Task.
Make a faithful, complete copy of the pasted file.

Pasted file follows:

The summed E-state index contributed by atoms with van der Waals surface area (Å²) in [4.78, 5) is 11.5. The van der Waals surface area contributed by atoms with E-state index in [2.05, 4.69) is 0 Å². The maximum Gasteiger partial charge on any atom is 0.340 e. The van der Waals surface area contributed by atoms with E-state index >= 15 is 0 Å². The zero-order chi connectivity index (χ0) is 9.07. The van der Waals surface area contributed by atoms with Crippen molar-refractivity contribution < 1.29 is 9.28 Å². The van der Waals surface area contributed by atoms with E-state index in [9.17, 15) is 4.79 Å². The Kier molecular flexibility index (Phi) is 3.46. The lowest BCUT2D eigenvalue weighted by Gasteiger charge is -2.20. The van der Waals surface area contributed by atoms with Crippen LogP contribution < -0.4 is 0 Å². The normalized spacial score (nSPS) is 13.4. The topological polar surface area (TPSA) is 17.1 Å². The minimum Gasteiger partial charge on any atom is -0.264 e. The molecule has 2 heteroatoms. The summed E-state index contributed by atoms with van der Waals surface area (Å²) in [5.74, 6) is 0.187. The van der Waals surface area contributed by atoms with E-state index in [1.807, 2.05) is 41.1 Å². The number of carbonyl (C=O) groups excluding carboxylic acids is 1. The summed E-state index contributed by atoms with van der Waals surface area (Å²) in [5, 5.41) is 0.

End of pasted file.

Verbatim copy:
The summed E-state index contributed by atoms with van der Waals surface area (Å²) in [4.78, 5) is 11.5. The van der Waals surface area contributed by atoms with E-state index in [2.05, 4.69) is 0 Å². The maximum Gasteiger partial charge on any atom is 0.340 e. The van der Waals surface area contributed by atoms with E-state index >= 15 is 0 Å². The zero-order chi connectivity index (χ0) is 9.07. The van der Waals surface area contributed by atoms with Crippen molar-refractivity contribution < 1.29 is 9.28 Å². The van der Waals surface area contributed by atoms with E-state index in [9.17, 15) is 4.79 Å². The Kier molecular flexibility index (Phi) is 3.46. The lowest BCUT2D eigenvalue weighted by Gasteiger charge is -2.20. The van der Waals surface area contributed by atoms with Crippen LogP contribution < -0.4 is 0 Å². The normalized spacial score (nSPS) is 13.4. The topological polar surface area (TPSA) is 17.1 Å². The minimum Gasteiger partial charge on any atom is -0.264 e. The molecule has 2 heteroatoms. The summed E-state index contributed by atoms with van der Waals surface area (Å²) in [5.74, 6) is 0.187. The van der Waals surface area contributed by atoms with E-state index in [1.807, 2.05) is 41.1 Å². The number of carbonyl (C=O) groups excluding carboxylic acids is 1. The summed E-state index contributed by atoms with van der Waals surface area (Å²) in [5, 5.41) is 0.